The horse-and-rider is taken to be a provincial representation of the god Mars, and they are generally found on the eastern side of Britain, particularly in Lincolnshire (see Durham, 2014, 4.4.1). The immediate landscape surrounding the find was likely very rural in the Roman period, with only a probable road nearby and no immediate settlements. Horses were an important method of transport and important in agricultural practices also – Mars had an aspect as an agricultural guardian. The small figurine potentially saw earlier use in a domestic or portable shrine; the small figure free-standing wherever it was set-up. He originally held a small spear – maybe of a different material, but this is now lost.

Horse key
The horse key is, perhaps, trickier to link clearly to religious and ritual practices, but it is an unusual object. The horse was designed to be held in the hand and its back-end projected into an iron key. Perhaps, rather than a horse the original objects would look more like a hippocampus? Keys did have ritual associations in the Greek Magical Papyri, particularly if they had seven teeth. Obviously this part is lost, so we can’t be sure; it is unclear if it went into the ground whole or fragmentary. It was designed to be held in the hand and also performed an important function in securing a building or strong box (given it’s size) – the quality of the key points to the contents that it safeguarded being of some value.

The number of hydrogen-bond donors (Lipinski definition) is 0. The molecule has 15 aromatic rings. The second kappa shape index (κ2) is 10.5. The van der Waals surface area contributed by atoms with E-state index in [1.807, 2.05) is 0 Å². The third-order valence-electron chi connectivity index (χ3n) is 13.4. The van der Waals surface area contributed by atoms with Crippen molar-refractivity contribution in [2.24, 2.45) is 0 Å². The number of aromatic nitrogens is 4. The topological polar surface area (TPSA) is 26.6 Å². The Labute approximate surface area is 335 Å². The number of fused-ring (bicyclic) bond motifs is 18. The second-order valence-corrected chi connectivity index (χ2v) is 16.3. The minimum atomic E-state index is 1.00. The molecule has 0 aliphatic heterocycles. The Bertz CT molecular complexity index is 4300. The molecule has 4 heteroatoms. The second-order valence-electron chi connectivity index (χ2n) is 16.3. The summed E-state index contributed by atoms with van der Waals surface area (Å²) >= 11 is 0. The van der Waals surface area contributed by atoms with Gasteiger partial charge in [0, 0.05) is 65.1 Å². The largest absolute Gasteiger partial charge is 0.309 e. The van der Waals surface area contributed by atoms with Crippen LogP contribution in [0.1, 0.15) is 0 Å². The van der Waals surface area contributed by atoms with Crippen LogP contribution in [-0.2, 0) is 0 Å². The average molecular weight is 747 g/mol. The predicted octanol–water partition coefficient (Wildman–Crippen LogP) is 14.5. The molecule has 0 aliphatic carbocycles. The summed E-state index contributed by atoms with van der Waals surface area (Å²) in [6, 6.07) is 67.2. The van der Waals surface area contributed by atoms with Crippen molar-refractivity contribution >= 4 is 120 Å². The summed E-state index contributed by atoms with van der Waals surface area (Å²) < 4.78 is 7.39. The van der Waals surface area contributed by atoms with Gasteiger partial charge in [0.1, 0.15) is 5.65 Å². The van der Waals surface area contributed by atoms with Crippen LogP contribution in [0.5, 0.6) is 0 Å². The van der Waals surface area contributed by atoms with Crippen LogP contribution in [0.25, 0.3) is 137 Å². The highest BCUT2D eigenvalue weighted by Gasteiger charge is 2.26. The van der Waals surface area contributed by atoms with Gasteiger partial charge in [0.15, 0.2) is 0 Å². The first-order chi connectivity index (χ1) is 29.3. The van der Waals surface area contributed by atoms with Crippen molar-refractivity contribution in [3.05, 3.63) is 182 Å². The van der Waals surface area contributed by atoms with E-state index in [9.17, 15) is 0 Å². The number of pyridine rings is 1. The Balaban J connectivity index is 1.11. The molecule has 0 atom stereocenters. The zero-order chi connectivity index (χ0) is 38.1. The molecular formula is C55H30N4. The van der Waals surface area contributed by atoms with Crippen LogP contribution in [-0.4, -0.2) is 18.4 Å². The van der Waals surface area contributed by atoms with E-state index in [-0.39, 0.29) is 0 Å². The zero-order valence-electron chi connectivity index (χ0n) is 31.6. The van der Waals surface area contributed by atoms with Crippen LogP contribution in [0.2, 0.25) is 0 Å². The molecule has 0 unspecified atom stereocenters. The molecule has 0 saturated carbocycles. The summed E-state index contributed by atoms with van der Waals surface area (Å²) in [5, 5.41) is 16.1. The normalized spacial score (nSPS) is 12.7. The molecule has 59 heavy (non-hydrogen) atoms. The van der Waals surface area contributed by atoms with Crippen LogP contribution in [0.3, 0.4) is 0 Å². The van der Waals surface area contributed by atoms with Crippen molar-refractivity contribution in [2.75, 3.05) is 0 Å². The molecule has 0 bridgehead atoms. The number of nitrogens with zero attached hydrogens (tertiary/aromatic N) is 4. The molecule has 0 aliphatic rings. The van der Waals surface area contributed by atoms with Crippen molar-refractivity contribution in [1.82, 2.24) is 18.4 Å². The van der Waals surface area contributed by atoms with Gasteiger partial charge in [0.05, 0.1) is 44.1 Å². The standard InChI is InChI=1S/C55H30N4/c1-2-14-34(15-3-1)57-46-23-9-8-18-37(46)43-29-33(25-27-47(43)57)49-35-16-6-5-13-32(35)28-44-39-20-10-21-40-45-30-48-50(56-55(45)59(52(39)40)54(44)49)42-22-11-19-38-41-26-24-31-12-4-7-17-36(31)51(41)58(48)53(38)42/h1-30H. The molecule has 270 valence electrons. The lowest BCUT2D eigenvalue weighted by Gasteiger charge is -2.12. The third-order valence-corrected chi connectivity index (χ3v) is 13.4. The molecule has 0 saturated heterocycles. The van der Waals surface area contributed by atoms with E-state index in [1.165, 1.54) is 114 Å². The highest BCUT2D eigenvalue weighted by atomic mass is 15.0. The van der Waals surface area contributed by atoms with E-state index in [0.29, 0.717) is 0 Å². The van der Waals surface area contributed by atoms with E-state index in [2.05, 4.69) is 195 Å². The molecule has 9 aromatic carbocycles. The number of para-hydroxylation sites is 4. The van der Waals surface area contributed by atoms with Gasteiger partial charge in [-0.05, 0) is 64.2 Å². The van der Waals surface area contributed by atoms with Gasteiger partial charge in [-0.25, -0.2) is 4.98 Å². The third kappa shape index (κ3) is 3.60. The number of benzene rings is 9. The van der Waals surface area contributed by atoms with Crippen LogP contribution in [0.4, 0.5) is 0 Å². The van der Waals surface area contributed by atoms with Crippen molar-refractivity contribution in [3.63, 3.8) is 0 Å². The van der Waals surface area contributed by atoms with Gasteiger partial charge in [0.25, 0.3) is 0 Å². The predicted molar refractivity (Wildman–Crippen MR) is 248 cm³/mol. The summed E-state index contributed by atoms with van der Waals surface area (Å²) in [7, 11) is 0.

Plumb bob
The plumb bob is, arguably, the most mundane object in this group – a simple, cast lump that held a piece of string downwards to allow measurement. Pearce suggests that it was part of a groma and thus used in land surveying. It is interesting that only one was found – as the removal of any one bob from a hanging groma would render it rather useless. Perhaps the groma too was being ritually discarded or parts had been replaced, leaving this bob available for another use. A groma was designed to set-out, to make, to design, and to designate and this function brings interesting allusions of building and careful planning to a ritual assemblage.